HP Touchpad tablet plummets to $99, sells like gangbusters

HP Touchpad: $99 fire-sale price ignites huge demand for the webOS tablet. Get 'em while you can.

HP Touchpad + $99 price tag = too good for many shoppers to pass up. The discounted tablet sold like hotcakes this weekend.

The HP Touchpad found its sweet spot: $99.

Hewlett-Packard threw in the towel last week, announcing it would discontinue the HP Touchpad tablet after only seven weeks on that market. Ouch. Conventional wisdom after the news said, "stay away from the TouchPad!" App developers will ignore it. HP will likely stop supporting it. And at $400 or $500, the Touchpad is a tough sell compared to the iPad and Android tablets. Unless you're a collector of tech curiosities, just walk away.

Apparently, HP heard the crowd and acted fast. Rather than bury tablets in the desert Atari ET style, HP announced a fire sale over the weekend. The company's website listed the 16 GB model at $100 and the 32 GB version at $150. The plan worked.

RELATED: 10 most intriguing tablets of 2011

"Due to the significant price reduction, we experienced overwhelming demand for the product and are temporarily out of inventory," said HP's website Monday morning. "Please enter your email address below to be notified as soon as we have them back in stock."

Retailers followed suit, eager to empty their own warehouses before everyone forgets about the Touchpad. According to slickdeals.net, the deal hunters were fast and furious.

Amazon's Lightning Deal sold out of 16 GB models in 25 minutes. The 32 GB went in 4 minutes.

Fry's: Sold out. J&R: Sold out. MicroCenter: Sold out. Office Max: Sold Out. Radio Shack: Sold out. Sam's Club: Sold out. Target: Sold out.

Wal-Mart is sold out online, but some locations still allow for in-store pickup (for now, at least.)

So, will this swell of interest revive the HP tablet? Unlikely. The manufacturing experts at iSuppli estimated that the parts inside a Touchpad cost $306. Tack on the cost of designing, programming, shipping, supporting, and hiring Russell Brand to do the marketing. This sudden sale tried to stop a bad problem from getting worse, not to turn a crummy situation into a good one.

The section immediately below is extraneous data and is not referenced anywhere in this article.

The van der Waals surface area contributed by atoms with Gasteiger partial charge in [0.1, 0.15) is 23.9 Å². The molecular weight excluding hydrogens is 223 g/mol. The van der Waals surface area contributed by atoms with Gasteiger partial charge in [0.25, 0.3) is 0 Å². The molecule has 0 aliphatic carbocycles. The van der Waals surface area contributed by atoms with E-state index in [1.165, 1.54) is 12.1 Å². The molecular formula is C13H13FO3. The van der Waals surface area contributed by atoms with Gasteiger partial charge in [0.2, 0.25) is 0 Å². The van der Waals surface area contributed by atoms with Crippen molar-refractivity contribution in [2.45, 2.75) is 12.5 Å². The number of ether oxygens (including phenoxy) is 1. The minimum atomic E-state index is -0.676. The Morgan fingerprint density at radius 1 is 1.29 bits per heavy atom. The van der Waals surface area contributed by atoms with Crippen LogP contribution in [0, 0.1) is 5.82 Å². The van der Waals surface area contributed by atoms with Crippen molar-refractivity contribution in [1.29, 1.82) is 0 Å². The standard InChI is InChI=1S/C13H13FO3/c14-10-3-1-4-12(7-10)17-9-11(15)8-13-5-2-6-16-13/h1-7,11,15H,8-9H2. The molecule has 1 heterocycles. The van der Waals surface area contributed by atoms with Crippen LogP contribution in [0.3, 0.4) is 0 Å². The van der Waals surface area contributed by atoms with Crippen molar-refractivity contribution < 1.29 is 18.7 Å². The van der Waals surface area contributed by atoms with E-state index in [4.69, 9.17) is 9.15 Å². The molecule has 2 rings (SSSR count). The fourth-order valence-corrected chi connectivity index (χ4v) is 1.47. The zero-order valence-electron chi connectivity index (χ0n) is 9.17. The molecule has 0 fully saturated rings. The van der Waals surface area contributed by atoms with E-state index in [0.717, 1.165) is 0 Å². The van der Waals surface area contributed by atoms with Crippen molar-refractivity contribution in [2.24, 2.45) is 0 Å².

But here's the better question: Will this swell of interest revive webOS? Remember that moments before HP discontinued the Touchpad and all other webOS devices, Stephen DeWitt, HP's head of webOS, said that the company was very interested in licensing the operating system for cars and kitchen appliances.

"We're looking at expanding the base and bringing to the webOS community an ecosystem that inspires developers out there," Mr. DeWitt told the Wall Street Journal in an August 16 article. (HP axed the Touchpad on August 18.)

It's possible that DeWitt was simply out of the loop, that he didn't know HP planned to slash his budget dramatically the very same week that he spoke to the Journal. It's also possible that HP really does plan to keep webOS alive, but living on other people's hardware. This weekend proved that webOS can be popular, if priced appropriately.

You can follow Chris on Twitter @venturenaut and sign up for the Monitor's weekly BizTech newsletter, which ships every Wednesday.

RELATED: 10 most intriguing tablets of 2011

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